Leading Lights: The BASF Kids’ Lab Experiment Challenge 2018 winning experiments will make you love chemistry

Leading Lights: The BASF Kids’ Lab Experiment Challenge 2018 winning experiments will make you love chemistry

The top students were inspired by childhood science tricks, environmental protection, and ... bubble tea?!

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Helia Wong (left) and Phoebe Yeung won last year’s BASF Kids' Lab Experiment Challenge with their bubble tea experiment
Photo: Kelly Ho

There aren’t many places where you’ll find actual bubbles of bubble tea, a food-powered boat, and an edible water bottle all in one place, but the BASF Kids’ Lab Experiment Challenge 2018 is one of them. More than 100 students from 22 secondary schools in Hong Kong entered the contest last November, submitting their ideas for a fun and original classroom experiment. 

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The entrants were given three themes to choose from when designing their experiment: urban living, smart energy, or food. The winning idea came from of Helia Wong Hei-yat and Phoebe Yeung Lok-yi, who were inspired by a drink that has a special place in the hearts of Hongkongers – bubble milk tea. They used it to illustrate the process of spherification – turning liquids into squishy spheres – using sodium alginate and calcium lactate. Their experiment will now be included in BASF Kids’ Lab educational chemistry programme throughout the Asia-Pacific region.

The finished product of Huey Lee Hiu-yee and Elizabeth Law Suet-yi's experiment.
Photo: Kelly Ho

Speaking to Young Post, the students, who are from Christian Alliance S. C. Chan Memorial College, explained that spherification is commonly used in molecular gastronomy, a type of cooking style which combines food and science create unusual dishes. They hope that their experiment will spark children’s  interest in both areas.

“You can use different liquids in our experiment,” said Phoebe. “We know that some kids are picky eaters, but if they’re able to be creative with their food, they may be more willing to try different things.” The Form Five student added the chemicals used in the experiment, such as the sodium alginate which is found in brown algae, are naturally-occurring and can be safely ingested.

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Third place runners-up Huey Lee Hiu-yee and Elizabeth Law Suet-yi, from St Paul’s Convent School, also focused on the process of spherification for their experiment. The environmentally-conscious duo said their experiment was inspired by the London-based creators of the Ooho, an edible bubble which can be used to hold water instead of a plastic bottle. “We wanted to create a more environmentally friendly, disposable, and biodegradable water bottle to replace the existing plastic bottles,” said Huey.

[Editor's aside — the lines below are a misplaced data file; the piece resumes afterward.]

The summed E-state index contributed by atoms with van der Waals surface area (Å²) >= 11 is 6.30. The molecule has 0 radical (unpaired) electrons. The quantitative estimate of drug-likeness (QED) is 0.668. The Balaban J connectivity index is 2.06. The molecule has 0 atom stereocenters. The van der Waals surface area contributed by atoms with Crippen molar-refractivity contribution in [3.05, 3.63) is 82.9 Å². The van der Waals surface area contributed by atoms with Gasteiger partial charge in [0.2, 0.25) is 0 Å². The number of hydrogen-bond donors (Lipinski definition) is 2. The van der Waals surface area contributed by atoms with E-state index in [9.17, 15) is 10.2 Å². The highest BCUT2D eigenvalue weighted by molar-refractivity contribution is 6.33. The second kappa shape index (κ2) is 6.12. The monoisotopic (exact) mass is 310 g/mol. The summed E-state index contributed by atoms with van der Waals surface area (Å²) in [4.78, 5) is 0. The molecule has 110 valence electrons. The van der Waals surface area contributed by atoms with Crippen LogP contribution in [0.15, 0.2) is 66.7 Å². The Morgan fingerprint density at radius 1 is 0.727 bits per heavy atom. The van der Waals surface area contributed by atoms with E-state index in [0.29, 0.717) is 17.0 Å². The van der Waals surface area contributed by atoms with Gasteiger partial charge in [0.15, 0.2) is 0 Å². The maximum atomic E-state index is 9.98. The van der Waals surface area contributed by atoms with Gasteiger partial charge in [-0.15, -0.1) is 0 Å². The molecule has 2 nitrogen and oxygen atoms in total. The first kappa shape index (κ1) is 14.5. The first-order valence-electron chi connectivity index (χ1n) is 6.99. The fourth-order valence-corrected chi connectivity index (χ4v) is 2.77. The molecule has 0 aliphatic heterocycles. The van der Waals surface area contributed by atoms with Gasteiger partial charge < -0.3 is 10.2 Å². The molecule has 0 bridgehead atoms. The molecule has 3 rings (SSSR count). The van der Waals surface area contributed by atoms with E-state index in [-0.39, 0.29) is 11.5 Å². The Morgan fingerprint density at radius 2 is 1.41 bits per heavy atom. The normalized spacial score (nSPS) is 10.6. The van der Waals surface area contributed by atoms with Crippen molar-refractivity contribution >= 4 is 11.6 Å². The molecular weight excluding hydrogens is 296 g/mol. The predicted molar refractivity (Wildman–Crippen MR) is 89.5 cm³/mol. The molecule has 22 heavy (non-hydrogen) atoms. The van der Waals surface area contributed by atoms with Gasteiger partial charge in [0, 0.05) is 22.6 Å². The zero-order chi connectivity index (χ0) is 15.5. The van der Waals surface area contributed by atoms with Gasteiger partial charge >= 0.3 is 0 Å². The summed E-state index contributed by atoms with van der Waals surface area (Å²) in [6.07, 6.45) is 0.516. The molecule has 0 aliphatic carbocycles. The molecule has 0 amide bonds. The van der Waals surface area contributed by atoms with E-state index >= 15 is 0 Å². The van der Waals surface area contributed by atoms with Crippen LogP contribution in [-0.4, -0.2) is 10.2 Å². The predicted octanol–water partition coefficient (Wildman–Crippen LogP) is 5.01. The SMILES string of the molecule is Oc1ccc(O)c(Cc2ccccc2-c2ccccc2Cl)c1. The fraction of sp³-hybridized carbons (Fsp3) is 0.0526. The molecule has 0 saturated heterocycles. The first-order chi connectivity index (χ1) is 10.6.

Runners-up Huey Lee (left) and Elizabeth Law created edible water bubbles.
Photo: Kelly Ho

The Form Four students admitted they still needed to figure out how to preserve the water spheres, because they currently only last for a day before they harden and become inedible. “Hopefully, we’ll eventually be able to promote them for use by the general public,” Elizabeth said. 

Coming in second was the HKUGA College team with their “food-powered boat” experiment, a twist on the traditional “volcano” experiment using baking soda and vinegar. The Form Four students put the chemical ingredients into a water bottle, resulting in a reaction which produces carbon dioxide and propels the bottle through the water.

Team members Austin Tan Ching-hsi and Kenneth Hilton both discovered their love for science at a young age. Kenneth, who took part in the Kids’ Lab programme when he was younger, said it felt good to give back by coming up with an experiment for a new generation of children to enjoy. 

Austin Tan (left) and Kenneth Hilton earned second place for their a food-powered boat.
Photo: Kelly Ho

Austin added that their experiment can be done easily at home, and all the materials can be bought at any supermarket. It did, however, take some time to find the right water bottle for the test. The pair eventually settled on a Watsons bottle, which is both large enough to fit a lot of “fuel”, and is streamlined enough to go through the water. 

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“The little dent in the bottle also prevents the baking soda from sliding into the vinegar at the bottom before we put the bottle in the water,” Austin explained. The 15-year-olds have dreams of becoming software engineers so that they can pursue their interest in science. They also want to pass on their curiosity and thirst for knowledge to others. 

“Ever since I was a kid, I’ve been desperate to find reasons to explain everything around me,” said Austin. “I want to live in a world where there is no such thing as the unknown.” 

Edited by Charlotte Ames-Ettridge

This article appeared in the Young Post print edition as
Experientially experimental

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